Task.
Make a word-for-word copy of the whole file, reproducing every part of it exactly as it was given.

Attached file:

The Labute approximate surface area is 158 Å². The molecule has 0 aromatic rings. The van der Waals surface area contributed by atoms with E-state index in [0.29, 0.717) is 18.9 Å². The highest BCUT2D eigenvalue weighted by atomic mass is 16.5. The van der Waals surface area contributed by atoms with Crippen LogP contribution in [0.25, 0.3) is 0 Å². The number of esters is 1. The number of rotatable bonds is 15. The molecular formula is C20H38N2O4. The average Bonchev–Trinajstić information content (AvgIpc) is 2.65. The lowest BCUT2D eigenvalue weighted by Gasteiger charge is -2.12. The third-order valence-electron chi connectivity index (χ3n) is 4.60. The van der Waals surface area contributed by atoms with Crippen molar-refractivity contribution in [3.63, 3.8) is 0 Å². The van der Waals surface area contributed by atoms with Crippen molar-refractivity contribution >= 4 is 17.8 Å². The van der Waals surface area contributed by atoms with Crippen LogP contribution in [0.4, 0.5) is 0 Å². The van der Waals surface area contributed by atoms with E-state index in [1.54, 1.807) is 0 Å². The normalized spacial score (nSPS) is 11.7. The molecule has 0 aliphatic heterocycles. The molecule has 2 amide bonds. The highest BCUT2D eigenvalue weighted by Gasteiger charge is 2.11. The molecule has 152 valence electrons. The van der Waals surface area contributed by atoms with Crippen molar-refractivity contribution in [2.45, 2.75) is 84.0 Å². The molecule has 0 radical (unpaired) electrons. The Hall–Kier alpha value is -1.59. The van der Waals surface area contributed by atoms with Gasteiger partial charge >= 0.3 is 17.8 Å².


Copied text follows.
The Labute approximate surface area is 158 Å². The molecule has 0 aromatic rings. The van der Waals surface area contributed by atoms with E-state index in [0.29, 0.717) is 18.9 Å². The highest BCUT2D eigenvalue weighted by atomic mass is 16.5. The van der Waals surface area contributed by atoms with Crippen LogP contribution in [0.25, 0.3) is 0 Å². The number of esters is 1. The number of rotatable bonds is 15. The molecular formula is C20H38N2O4. The average Bonchev–Trinajstić information content (AvgIpc) is 2.65. The lowest BCUT2D eigenvalue weighted by Gasteiger charge is -2.12. The third-order valence-electron chi connectivity index (χ3n) is 4.60. The van der Waals surface area contributed by atoms with Crippen molar-refractivity contribution in [3.63, 3.8) is 0 Å². The van der Waals surface area contributed by atoms with Crippen molar-refractivity contribution >= 4 is 17.8 Å². The van der Waals surface area contributed by atoms with Crippen LogP contribution in [0.4, 0.5) is 0 Å². The van der Waals surface area contributed by atoms with E-state index in [1.54, 1.807) is 0 Å². The normalized spacial score (nSPS) is 11.7. The molecule has 0 aliphatic heterocycles. The molecule has 2 amide bonds. The highest BCUT2D eigenvalue weighted by Gasteiger charge is 2.11. The molecule has 152 valence electrons. The van der Waals surface area contributed by atoms with Crippen molar-refractivity contribution in [2.45, 2.75) is 84.0 Å². The molecule has 0 radical (unpaired) electrons. The Hall–Kier alpha value is -1.59. The van der Waals surface area contributed by atoms with Gasteiger partial charge >= 0.3 is 17.8 Å².